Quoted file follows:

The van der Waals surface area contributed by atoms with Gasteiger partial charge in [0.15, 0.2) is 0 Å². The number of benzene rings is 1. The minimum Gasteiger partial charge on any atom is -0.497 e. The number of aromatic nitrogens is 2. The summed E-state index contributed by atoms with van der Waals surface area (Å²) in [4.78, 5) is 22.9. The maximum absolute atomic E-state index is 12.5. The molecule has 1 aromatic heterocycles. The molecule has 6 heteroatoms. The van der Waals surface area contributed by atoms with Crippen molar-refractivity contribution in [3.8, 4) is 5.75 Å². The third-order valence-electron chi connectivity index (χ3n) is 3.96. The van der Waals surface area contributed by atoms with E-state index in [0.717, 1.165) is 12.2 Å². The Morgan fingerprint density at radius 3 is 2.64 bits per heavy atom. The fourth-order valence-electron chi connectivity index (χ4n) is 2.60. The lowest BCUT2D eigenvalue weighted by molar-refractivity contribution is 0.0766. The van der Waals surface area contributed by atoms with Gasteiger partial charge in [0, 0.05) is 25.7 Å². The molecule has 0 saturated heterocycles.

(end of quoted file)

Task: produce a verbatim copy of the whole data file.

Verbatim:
The van der Waals surface area contributed by atoms with Gasteiger partial charge in [0.15, 0.2) is 0 Å². The number of benzene rings is 1. The minimum Gasteiger partial charge on any atom is -0.497 e. The number of aromatic nitrogens is 2. The summed E-state index contributed by atoms with van der Waals surface area (Å²) in [4.78, 5) is 22.9. The maximum absolute atomic E-state index is 12.5. The molecule has 1 aromatic heterocycles. The molecule has 6 heteroatoms. The van der Waals surface area contributed by atoms with Crippen molar-refractivity contribution in [3.8, 4) is 5.75 Å². The third-order valence-electron chi connectivity index (χ3n) is 3.96. The van der Waals surface area contributed by atoms with E-state index in [0.717, 1.165) is 12.2 Å². The Morgan fingerprint density at radius 3 is 2.64 bits per heavy atom. The fourth-order valence-electron chi connectivity index (χ4n) is 2.60. The lowest BCUT2D eigenvalue weighted by molar-refractivity contribution is 0.0766. The van der Waals surface area contributed by atoms with Gasteiger partial charge in [0, 0.05) is 25.7 Å². The molecule has 0 saturated heterocycles.